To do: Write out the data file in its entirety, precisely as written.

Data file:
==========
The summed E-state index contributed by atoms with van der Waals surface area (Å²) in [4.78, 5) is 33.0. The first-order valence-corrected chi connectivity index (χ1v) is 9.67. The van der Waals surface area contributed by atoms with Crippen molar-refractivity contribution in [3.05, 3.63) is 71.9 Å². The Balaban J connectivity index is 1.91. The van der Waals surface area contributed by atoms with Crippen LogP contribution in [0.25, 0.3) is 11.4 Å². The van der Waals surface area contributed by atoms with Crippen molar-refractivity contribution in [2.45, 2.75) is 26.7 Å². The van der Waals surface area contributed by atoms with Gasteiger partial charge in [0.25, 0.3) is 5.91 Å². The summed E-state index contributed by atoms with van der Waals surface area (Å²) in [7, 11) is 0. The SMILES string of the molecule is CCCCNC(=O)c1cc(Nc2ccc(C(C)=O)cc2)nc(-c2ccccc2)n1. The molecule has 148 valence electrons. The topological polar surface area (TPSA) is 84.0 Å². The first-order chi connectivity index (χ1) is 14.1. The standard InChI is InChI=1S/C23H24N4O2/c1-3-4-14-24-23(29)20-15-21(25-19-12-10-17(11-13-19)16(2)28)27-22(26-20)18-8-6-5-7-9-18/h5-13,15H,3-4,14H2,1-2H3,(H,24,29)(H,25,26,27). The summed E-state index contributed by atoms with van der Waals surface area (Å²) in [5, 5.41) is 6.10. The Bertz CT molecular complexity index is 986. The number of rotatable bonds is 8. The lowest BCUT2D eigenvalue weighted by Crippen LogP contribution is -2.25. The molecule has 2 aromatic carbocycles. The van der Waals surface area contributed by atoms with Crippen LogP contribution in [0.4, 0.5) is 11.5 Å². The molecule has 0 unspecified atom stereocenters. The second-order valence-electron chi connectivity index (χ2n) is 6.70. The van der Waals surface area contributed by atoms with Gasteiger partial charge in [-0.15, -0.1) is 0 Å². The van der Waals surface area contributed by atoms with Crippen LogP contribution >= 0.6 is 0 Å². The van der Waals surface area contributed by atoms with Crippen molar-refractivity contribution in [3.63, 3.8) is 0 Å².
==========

The summed E-state index contributed by atoms with van der Waals surface area (Å²) in [4.78, 5) is 33.0. The first-order valence-corrected chi connectivity index (χ1v) is 9.67. The van der Waals surface area contributed by atoms with Crippen molar-refractivity contribution in [3.05, 3.63) is 71.9 Å². The Balaban J connectivity index is 1.91. The van der Waals surface area contributed by atoms with Crippen LogP contribution in [0.25, 0.3) is 11.4 Å². The van der Waals surface area contributed by atoms with Crippen molar-refractivity contribution in [2.45, 2.75) is 26.7 Å². The van der Waals surface area contributed by atoms with Gasteiger partial charge in [0.25, 0.3) is 5.91 Å². The summed E-state index contributed by atoms with van der Waals surface area (Å²) in [7, 11) is 0. The SMILES string of the molecule is CCCCNC(=O)c1cc(Nc2ccc(C(C)=O)cc2)nc(-c2ccccc2)n1. The molecule has 148 valence electrons. The topological polar surface area (TPSA) is 84.0 Å². The first-order chi connectivity index (χ1) is 14.1. The standard InChI is InChI=1S/C23H24N4O2/c1-3-4-14-24-23(29)20-15-21(25-19-12-10-17(11-13-19)16(2)28)27-22(26-20)18-8-6-5-7-9-18/h5-13,15H,3-4,14H2,1-2H3,(H,24,29)(H,25,26,27). The summed E-state index contributed by atoms with van der Waals surface area (Å²) in [5, 5.41) is 6.10. The Bertz CT molecular complexity index is 986. The number of rotatable bonds is 8. The lowest BCUT2D eigenvalue weighted by Crippen LogP contribution is -2.25. The molecule has 2 aromatic carbocycles. The van der Waals surface area contributed by atoms with Crippen LogP contribution in [0.4, 0.5) is 11.5 Å². The molecule has 0 unspecified atom stereocenters. The second-order valence-electron chi connectivity index (χ2n) is 6.70. The van der Waals surface area contributed by atoms with Gasteiger partial charge in [-0.15, -0.1) is 0 Å². The van der Waals surface area contributed by atoms with Crippen LogP contribution >= 0.6 is 0 Å². The van der Waals surface area contributed by atoms with Crippen molar-refractivity contribution in [3.63, 3.8) is 0 Å².